Soccer Daze

During the wane and weft of my day yesterday I observed a group of kids during soccer practice; dribbling, head butting, dashing from cone to cone. A flood of memories from my own pee-wee soccer days washed over me.

I could see myself adrift in a sea of green grass. Esoteric lines traced along the ground in white spray paint signified that I, a subpar player, was bound to the back half the field. I was vaguely aware of a swarm of activity happening in the front half of the field. The machinations of the “good” players seemed to be drawing closer to my territory. I invoked a silent prayer, “Please God, don’t let the ball come to me”. You see, on this particular day, I had what I later realized was an ingrown toenail on my right big toe, my kicking toe. How it came to be ingrown is the substance of another story, but let’s just say it had to do with the phrase “think fast” and a not so soft softball.

Needless to say, a hateful god sent the ball whirring directly towards me. Realizing that this was my moment, I began running towards the ball and wound up for a kick. The next thing I knew, I had simultaneously made the best kick of my career (I think that the ball ended up quite near the opponents goal) and blown up my right big toe.

After the game had drawn to a close, and all the Capri Sun no-real-juice containing juice drinks and fun size bags of Fritos had been consumed, I peeled back my tubular sock to reveal a sickening mishmash of blood and pus oozing from the junction of toe and nail. Many years and a visit to the podiatrist later that toe is still not the same. It feels like I have a mild case of whatever the strange condition is that causes people to want to amputate their own limbs. It’s always a little uncomfortable in a tingly weird way.

I never again kicked a ball as well as I did that day, although I could care less as team sports and particularly ones involving balls make me cringe. The fact that I abhor such activities is very likely related to the ineptitude and painful self-awareness that I experienced playing such sports as a child. I do wonder from time to time if things could have been different. Maybe I could have been a baller had I been the benefactor of the latest in pediatric sport science.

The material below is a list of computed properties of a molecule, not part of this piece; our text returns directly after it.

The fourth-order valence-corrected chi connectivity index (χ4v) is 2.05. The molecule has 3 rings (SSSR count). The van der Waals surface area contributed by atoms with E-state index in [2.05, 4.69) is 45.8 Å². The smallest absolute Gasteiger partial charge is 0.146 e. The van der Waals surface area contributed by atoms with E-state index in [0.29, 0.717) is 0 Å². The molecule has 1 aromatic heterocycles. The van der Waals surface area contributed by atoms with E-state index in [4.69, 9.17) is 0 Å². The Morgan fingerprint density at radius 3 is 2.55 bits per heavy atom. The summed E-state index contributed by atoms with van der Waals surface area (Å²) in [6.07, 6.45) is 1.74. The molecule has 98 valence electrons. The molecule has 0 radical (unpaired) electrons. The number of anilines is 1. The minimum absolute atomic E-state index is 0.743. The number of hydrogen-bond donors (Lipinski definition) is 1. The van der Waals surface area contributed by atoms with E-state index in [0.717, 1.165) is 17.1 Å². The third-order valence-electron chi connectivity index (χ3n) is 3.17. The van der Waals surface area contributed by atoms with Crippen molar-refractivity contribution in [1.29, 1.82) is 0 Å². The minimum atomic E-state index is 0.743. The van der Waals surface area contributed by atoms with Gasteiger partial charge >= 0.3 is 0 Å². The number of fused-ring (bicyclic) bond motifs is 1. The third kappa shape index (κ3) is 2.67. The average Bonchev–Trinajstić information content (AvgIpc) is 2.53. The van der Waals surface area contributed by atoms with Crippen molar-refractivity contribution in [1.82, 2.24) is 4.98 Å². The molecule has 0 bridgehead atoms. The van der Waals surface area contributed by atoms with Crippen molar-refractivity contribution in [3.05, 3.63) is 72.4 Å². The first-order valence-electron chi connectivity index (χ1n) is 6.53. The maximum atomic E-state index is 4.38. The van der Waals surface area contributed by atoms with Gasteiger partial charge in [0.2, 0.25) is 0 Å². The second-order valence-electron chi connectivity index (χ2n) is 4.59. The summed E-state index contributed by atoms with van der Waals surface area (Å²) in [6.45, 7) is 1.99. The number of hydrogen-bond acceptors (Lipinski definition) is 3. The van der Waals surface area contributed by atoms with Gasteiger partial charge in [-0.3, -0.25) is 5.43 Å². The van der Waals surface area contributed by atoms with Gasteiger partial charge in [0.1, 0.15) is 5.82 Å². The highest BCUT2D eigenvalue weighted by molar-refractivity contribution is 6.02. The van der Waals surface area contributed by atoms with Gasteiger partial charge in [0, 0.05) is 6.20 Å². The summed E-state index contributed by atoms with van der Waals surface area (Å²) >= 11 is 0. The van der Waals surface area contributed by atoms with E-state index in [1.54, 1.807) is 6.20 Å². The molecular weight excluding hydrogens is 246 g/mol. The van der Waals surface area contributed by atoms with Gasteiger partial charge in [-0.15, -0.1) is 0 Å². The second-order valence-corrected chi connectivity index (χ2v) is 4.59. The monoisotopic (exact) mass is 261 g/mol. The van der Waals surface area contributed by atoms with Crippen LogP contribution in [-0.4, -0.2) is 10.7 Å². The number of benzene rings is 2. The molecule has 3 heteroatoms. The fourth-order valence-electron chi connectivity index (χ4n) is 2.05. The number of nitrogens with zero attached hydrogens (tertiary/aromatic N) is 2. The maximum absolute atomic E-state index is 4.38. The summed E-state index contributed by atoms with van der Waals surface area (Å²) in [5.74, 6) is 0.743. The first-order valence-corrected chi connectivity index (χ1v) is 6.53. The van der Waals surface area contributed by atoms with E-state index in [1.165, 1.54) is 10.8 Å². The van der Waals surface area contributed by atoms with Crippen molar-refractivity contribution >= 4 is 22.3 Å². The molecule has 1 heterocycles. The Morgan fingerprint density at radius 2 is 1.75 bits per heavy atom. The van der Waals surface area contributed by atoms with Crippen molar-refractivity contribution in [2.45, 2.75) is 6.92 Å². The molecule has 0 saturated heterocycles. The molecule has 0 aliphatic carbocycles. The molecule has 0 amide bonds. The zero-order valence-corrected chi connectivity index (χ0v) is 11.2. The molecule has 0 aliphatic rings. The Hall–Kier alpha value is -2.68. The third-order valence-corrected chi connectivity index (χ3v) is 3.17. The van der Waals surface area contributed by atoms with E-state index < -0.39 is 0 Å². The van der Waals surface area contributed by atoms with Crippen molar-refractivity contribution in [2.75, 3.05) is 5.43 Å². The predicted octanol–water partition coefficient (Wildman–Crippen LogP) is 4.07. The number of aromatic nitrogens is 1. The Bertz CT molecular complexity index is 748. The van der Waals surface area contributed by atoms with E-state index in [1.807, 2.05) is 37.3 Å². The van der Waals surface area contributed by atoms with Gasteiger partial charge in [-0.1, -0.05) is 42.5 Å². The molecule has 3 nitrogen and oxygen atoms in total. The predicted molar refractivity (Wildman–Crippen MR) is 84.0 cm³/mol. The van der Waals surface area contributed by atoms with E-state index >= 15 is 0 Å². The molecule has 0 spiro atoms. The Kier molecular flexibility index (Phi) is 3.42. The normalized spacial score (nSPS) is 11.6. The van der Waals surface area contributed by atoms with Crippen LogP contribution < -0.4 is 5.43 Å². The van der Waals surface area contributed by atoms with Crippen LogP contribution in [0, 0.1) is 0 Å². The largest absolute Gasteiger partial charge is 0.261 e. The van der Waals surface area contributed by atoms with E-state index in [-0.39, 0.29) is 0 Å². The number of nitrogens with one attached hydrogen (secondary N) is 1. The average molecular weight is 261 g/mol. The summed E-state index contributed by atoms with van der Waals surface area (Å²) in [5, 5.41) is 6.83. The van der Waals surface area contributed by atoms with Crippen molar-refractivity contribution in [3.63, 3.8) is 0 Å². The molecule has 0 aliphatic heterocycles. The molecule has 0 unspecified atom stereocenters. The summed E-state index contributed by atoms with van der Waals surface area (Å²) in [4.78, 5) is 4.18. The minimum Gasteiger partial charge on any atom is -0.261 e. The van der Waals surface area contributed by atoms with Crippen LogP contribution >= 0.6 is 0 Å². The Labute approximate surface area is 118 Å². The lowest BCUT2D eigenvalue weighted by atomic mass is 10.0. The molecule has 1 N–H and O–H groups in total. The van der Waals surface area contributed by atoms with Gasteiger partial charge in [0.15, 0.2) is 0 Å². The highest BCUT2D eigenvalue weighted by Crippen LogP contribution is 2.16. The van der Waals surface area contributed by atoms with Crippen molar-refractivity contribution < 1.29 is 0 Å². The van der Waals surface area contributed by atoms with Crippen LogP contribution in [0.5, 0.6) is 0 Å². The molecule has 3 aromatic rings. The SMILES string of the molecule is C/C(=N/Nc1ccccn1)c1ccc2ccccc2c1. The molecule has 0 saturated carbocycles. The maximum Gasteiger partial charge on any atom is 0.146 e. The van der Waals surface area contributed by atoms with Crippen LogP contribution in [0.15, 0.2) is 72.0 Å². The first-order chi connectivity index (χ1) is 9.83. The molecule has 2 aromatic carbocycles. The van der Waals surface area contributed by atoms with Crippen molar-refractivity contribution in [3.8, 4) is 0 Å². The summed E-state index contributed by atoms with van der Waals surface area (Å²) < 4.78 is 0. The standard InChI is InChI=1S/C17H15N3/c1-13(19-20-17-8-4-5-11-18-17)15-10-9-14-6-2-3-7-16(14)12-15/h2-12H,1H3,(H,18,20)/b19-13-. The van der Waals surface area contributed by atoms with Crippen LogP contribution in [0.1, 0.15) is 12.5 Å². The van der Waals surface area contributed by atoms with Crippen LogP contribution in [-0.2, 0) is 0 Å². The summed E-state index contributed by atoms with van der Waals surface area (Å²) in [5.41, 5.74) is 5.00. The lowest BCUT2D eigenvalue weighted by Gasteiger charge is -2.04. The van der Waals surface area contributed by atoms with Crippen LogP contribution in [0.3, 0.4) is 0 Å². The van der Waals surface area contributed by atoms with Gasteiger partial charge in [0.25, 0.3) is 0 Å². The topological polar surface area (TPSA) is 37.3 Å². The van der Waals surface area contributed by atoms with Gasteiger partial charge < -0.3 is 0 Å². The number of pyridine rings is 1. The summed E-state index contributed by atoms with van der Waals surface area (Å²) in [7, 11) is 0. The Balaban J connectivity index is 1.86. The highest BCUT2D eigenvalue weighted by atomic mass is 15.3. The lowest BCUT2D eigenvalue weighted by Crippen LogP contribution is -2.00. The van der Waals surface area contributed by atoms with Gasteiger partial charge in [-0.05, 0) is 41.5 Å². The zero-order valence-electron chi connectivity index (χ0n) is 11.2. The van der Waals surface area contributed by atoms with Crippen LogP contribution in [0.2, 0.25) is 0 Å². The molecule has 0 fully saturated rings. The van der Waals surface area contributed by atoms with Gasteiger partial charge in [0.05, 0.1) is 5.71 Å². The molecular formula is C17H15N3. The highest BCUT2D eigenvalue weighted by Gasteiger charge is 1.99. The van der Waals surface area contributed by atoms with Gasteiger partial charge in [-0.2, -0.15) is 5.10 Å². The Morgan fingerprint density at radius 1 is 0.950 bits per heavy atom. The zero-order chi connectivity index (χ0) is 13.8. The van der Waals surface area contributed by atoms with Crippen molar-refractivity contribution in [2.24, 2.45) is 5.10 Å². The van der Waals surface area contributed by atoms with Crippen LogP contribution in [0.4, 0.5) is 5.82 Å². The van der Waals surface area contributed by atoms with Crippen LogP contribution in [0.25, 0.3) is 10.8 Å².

The current leading-edge thought is that kids should be taught bodily awareness first and sports second. Tossing kids into a game of soccer, football, or baseball is easy. Addressing them as individuals and helping them to learn how to coordinate their young bodies is more energy and time intensive, but the results can be dramatic. Fundamental body mechanics such as correct running, jumping, and twisting provide that base from which other skills can be developed.

It may be out of the financial range for many parents, but having their young ones participate in a few sessions with a qualified personal trainer could be a tremendous boon to a child's physical development. Confidence in their ability to learn and master basic exercises can eventually translate into sporting success, ingrown toenails not withstanding.

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About Tony Fed

Tony is the host of the Paleo Magazine Radio podcast, author of "Paleo Grilling: A Modern Caveman's Guide to Cooking with Fire", and Cofounder of Powerful PT, an innovative information resource for Fitness Professionals. He has appeared on numerous local and national television and radio broadcasts and regularly hosts healthy cooking workshops and informational lectures. He is also a full-time Personal Trainer and Wellness Consultant who lives in Jacksonville Florida with his wife Jamie.
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